India: Litigation And Dispute Resolution


Perin Hoshang Davierwalla & Anr. ("Appellants") v. Mr. Kobad Dorabji Davierwalla & Ors ("Respondents")

The main issue which arose for consideration in the present appeal before the Bombay High Court ("BHC") was whether an ad-interim order passed by a court under  Section 9 of the Arbitration and Conciliation Act, 1996 ("Act") would be appealable under  Section 37 of the Act.

Certain important and recent case laws in this area are set out below.


Perin Hoshang Davierwalla & Anr. ("Appellants") v. Mr. Kobad Dorabji Davierwalla & Ors ("Respondents")

The main issue which arose for consideration in the present appeal before the Bombay High Court ("BHC") was whether an ad-interim order passed by a court under  Section 9 of the Arbitration and Conciliation Act, 1996 ("Act") would be appealable under  Section 37 of the Act.

The Appellants and Respondents were partners in a partnership firm which carried on the business of running of a boarding and lodging house known as IL Palazzo Hotel. The two Appellants were the widow of two partners and Respondents were the sons of the third partner. Appellants alleged that the Respondent was attempting to utilise the partnership assets for his personal benefit at the cost of the partnership business. The firm was dissolved vide dissolution notice and the Appellants invoked the arbitration clause forming part of the Deed of Partnership and suggested appointment of a sole arbitrator. 

The Appellants, thereafter, filed an application under Section 9 of the Act before the District Court at Satara thereby claiming and praying for the following reliefs to be granted in their favour:

  • Restrain the Respondents from creating any third party rights in the business or assets of the partnership firm;
  • Restrain the Respondents from withdrawing any amount from the partnership account except under joint signatures of the Appellants during the pendency of the application;
  • Appoint a Court receiver to manage the business of the partnership firm during the pendency of the application.

The District Judge, Satara vide order dated April 6, 2013, granted ad-interim injunction allowing the first two ad interim reliefs against the Respondents, but rejected the ad-interim application for appointment of Court Receiver for managing the business of the partnership firm. Aggrieved by the said order the Appellants filed this appeal before the BHC.

The Respondents raised the preliminary objections as to maintainability of the appeal on the ground that  that the order was passed by the District Judge in the exercise of its powers under Order 39 Rule 1 of the Code of Civil Procedure, 1908 ("CPC") and not under Section 9 of the Act and therefore such an order is not appealable under Section 37 of the Act.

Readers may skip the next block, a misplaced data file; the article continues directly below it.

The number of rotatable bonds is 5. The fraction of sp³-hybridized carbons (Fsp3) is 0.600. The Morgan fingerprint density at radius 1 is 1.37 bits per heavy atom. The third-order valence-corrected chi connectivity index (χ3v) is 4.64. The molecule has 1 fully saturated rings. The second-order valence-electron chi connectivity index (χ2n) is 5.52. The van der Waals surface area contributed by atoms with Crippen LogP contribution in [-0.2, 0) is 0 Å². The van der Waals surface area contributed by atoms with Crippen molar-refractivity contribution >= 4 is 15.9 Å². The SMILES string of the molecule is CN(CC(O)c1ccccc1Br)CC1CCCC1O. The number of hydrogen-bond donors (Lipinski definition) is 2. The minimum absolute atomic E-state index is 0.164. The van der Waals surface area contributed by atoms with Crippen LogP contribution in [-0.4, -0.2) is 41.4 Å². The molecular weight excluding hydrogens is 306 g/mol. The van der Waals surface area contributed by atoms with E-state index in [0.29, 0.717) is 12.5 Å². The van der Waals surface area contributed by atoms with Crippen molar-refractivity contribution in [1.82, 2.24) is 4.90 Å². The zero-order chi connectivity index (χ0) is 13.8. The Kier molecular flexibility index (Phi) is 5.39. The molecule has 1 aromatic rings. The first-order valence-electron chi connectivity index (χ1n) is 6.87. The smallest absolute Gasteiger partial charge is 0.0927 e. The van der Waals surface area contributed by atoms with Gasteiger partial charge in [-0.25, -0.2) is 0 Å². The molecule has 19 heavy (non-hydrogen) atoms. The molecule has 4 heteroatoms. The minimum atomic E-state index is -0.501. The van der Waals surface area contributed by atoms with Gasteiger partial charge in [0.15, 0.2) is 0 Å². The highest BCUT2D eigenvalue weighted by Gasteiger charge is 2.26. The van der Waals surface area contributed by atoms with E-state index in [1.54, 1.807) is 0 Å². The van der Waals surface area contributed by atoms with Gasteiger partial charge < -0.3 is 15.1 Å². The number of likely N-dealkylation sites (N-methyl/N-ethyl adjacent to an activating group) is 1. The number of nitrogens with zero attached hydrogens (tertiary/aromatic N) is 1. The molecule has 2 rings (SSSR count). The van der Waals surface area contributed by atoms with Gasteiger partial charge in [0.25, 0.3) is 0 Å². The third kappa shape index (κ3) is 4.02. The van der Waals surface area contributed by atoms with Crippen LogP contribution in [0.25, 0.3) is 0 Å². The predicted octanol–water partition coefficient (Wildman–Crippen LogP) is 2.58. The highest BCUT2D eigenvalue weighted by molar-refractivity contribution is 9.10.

Respondent further averred that an ad-interim order under  Section 9 of the Act was not appealable as only a final order under  Section 9 of the Act is appealable under Section 37 of the Act.

Dismissing the objections raised by the Respondents, the BHC held that while entertaining an application under Section 9 of the Act, a court has the same powers to pass an order as it would have while passing an order under  Order 39 Rule 1 of the CPC. The BHC relied on the judgment passed by the Supreme Court in the case of Arvind Constructions Pvt. Ltd. v. Kalinga Mining Corporation[1] to provide the rationale for the same stating that when a power is conferred on a court by way of a special statute then the general rules of procedure of that court would apply. In light of this, it was further held that grant or refusal of an interim measure of protection by way of an ad-interim order under  Section 9 of the Act is an appealable order under  Section 37 of the Act.

Swiss Timing Limited v. Organising Committee, Commonwealth Games 2010, Delhi

The Hon'ble Supreme Court of India ("Supreme Court"), setting a pro-arbitration tone to the issue of arbitrability of allegations of fraud, in the case of Swiss Timing Limited ("Petitioner") v. Organising Committee, Commonwealth Games 2010, Delhi ("Respondent") held that the allegations of fraud can be determined by the arbitral tribunal in an arbitration where an arbitration agreement exists between the parties. Vide the present judgment, the Supreme Court has held the much criticised decision of the Supreme Court in N. Radhakrishnan v Maestro Engineers ("N. Radhakrishnan Case") as per incuriam, wherein it had been held that a dispute involving serious allegations of fraud should normally not be referred to arbitration and should be decided by the courts even if there is a valid arbitration clause.